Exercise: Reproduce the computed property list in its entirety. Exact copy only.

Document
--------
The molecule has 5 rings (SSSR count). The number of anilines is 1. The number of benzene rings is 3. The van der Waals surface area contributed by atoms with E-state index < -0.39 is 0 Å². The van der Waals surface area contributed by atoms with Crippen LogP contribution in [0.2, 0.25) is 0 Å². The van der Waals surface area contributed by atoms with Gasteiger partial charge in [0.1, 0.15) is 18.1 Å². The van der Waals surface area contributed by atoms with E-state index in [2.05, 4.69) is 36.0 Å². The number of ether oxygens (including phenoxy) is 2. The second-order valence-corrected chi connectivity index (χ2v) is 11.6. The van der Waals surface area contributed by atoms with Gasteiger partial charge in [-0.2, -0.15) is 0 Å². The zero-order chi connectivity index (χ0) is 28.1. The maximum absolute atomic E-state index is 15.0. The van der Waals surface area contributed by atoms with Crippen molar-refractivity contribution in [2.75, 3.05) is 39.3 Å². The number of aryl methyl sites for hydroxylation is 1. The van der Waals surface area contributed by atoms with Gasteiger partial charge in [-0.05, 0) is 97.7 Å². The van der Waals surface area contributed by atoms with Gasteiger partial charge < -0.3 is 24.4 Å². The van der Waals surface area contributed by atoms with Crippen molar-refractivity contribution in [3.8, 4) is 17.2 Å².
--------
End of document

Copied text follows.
The molecule has 5 rings (SSSR count). The number of anilines is 1. The number of benzene rings is 3. The van der Waals surface area contributed by atoms with E-state index < -0.39 is 0 Å². The van der Waals surface area contributed by atoms with Crippen LogP contribution in [0.2, 0.25) is 0 Å². The van der Waals surface area contributed by atoms with Gasteiger partial charge in [0.1, 0.15) is 18.1 Å². The van der Waals surface area contributed by atoms with E-state index in [2.05, 4.69) is 36.0 Å². The number of ether oxygens (including phenoxy) is 2. The second-order valence-corrected chi connectivity index (χ2v) is 11.6. The van der Waals surface area contributed by atoms with Gasteiger partial charge in [-0.2, -0.15) is 0 Å². The zero-order chi connectivity index (χ0) is 28.1. The maximum absolute atomic E-state index is 15.0. The van der Waals surface area contributed by atoms with Crippen molar-refractivity contribution in [2.75, 3.05) is 39.3 Å². The number of aryl methyl sites for hydroxylation is 1. The van der Waals surface area contributed by atoms with Gasteiger partial charge in [-0.05, 0) is 97.7 Å². The van der Waals surface area contributed by atoms with Gasteiger partial charge < -0.3 is 24.4 Å². The van der Waals surface area contributed by atoms with Crippen molar-refractivity contribution in [3.8, 4) is 17.2 Å².